“What did he talk about?” George asked, not realizing when this story would have taken place.

“He’d lived through all the shit.” Henry answered. “It was God awful. He was right there in Auschwitz.”

“Oh my god.”

“What he saw was unbelievable, stacks of bodies, and that awful smell. We were just kids though; we should have known better. We had to stay after school that day.”

“What happened?”

Henry looked almost too embarrassed to admit it, even decades later. He explained “Me and my friends, we were laughing at the guy. We were just dumb kids, but still, we should have known better.” Henry shook his head in disbelief” I guess when it doesn’t happen to you, it’s almost like it’s not even real. With my sister, it was always real to me.”

Local news now came on the television. The Dahmer story was still hot, and the gory details of his crimes were once again the lead. George took another sip of his drink and thought out loud. “That son of a bitch.” Soon the bartender changed the channel and announced last call. Father and son closed the bar that night.

Waking up the next morning, Henry decided they should go to the cemetery to see Fred one more time. George felt odd attending the burial of someone neither he nor his father ever knew. However, it was likely no one noticed, as it seemed all of Plainfield was out. George and his father had to park their rental car down the road from the cemetery gate, as so many cars were already there. Walking on the dirt path, they passed an old couple, “That’s where I’ll be Ronald.” The elderly woman said, passing an empty plot amongst the tombstones. 

“Well don’t rush!” Her elderly companion said, squeezing her arm playfully.

The weather was pleasant that day at the Plainfield cemetery. The crowd gathered around as the priest read the words of Psalm 23, which was common for such occasions.

“The Lord is my Shepard; I shall not want.

He makes me lie down in green pastures; he leads me beside the still waters.

He restores my soul; he leads me in the path of righteousness for his name’s sake.

Though I walk through the valley of the shadow of death, I fear no evil, for you are with me, your rod and your staff they comfort me.

You have prepared a table before me in the presence of my enemies, you have anointed my head with oil, my cup runs over. 

Surely goodness and mercy will follow me all of the days of my life,

and I shall dwell in the house of the Lord forever.”

After the service most of the crowd dispersed. George and Henry kept to themselves as Fred made small talk with a few of the locals. After a few minutes, Fred appeared surprised when he saw George and Henry. “Thanks for coming.” he said, to which the two nodded. “Come on over here.” Fred then motioned. George and Henry followed him across the cemetery to a series of graves. “These were his parents.” Fred whispered, pointing to two tombstones on the right which read George Phillip Gein and Augusta Gein. “This was his brother Henry.” he said pointing at the grave to the left. Then, pointing to a grey tombstone between Henry and Augusta, Fred said ‘“and here he is.” George and his father looked down, and there was the tombstone of one Edward Theordore Gein. Here lay the Ghoul of Plainfield, and no one ever knew.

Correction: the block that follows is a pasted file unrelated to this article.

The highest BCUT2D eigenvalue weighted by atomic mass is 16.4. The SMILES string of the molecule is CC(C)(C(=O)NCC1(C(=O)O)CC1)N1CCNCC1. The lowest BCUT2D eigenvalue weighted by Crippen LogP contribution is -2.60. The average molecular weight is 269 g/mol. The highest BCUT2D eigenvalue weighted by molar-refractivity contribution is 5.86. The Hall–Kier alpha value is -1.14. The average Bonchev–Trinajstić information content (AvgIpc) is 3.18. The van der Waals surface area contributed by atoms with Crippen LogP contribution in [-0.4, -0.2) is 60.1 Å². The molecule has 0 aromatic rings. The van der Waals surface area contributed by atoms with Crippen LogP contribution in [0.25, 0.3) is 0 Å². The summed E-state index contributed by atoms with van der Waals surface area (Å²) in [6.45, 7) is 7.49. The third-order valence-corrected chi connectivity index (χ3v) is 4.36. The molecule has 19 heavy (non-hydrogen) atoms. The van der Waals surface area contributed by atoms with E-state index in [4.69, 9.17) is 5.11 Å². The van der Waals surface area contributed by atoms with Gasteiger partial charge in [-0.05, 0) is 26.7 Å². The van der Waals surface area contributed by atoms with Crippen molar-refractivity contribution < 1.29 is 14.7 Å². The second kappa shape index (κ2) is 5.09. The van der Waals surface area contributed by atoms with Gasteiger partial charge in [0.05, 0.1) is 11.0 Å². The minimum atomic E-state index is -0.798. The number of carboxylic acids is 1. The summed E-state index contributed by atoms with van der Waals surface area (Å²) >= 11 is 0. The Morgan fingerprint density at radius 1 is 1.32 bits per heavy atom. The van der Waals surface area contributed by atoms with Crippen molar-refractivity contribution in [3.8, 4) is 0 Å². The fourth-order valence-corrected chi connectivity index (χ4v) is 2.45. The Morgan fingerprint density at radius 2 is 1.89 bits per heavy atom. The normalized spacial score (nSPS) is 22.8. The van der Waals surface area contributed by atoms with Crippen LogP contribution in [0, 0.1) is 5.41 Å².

“The Sheriff ‘found the body’ Fred spoke using air quotes, “the next day. We couldn’t bring ourselves to go to the funeral. My wife went; said a lot of people came out. Everyone saw him as this odd guy, but they all remembered him working hard. Kids liked it when he babysat them. In the winter he would have snowball fights with them, in the summer he would buy them ice cream. We figured it was better no one knew.” 

Then he teared up. “I’m sorry.” he took out a handkerchief and blew his nose. “I’m sorry, he was my friend. We just had no idea.”

“It’s ok.” Henry said. “There was no way you could have known. It’s a good thing you came along when you did that night; you know, for my sister.” 

Putting his handkerchief away Fred revealed, “Except for your friend Robert I never told a soul. I mean my wife knew a little I guess, but me and Arthur, we never told anyone.” Looking at Henry he continued. “I don’t blame you for being mad about what we did, but I’m glad you know. You deserved to know. To tell you the truth it feels good to tell someone, as awful as it is.”

Henry gratefully put his hand on the man’s shoulder and said, “Thank you for helping my sister, and, and for everything.”

The two embraced, then Fred pulled away and shook George’s hand before saying “You two take care now.” and left the father and son to themselves. Henry turned to his son and fell into his arms. George held his sobbing father while looking down at the grave. 

There was a time when George would have reveled in the story of Ed Gein. At one time, had he the opportunity, he would have ripped this tombstone right out of the ground and sold it for notoriety and fame, but here it lay, perfectly intact. It’s smooth stone reflecting the sunlight. Only a few people in the whole world ever knew of what the corpse that lay beneath had done in life.

There will be one more chapter of this tale of horrific alternate history tomorrow, just in time for Halloween. In the meantime, be safe.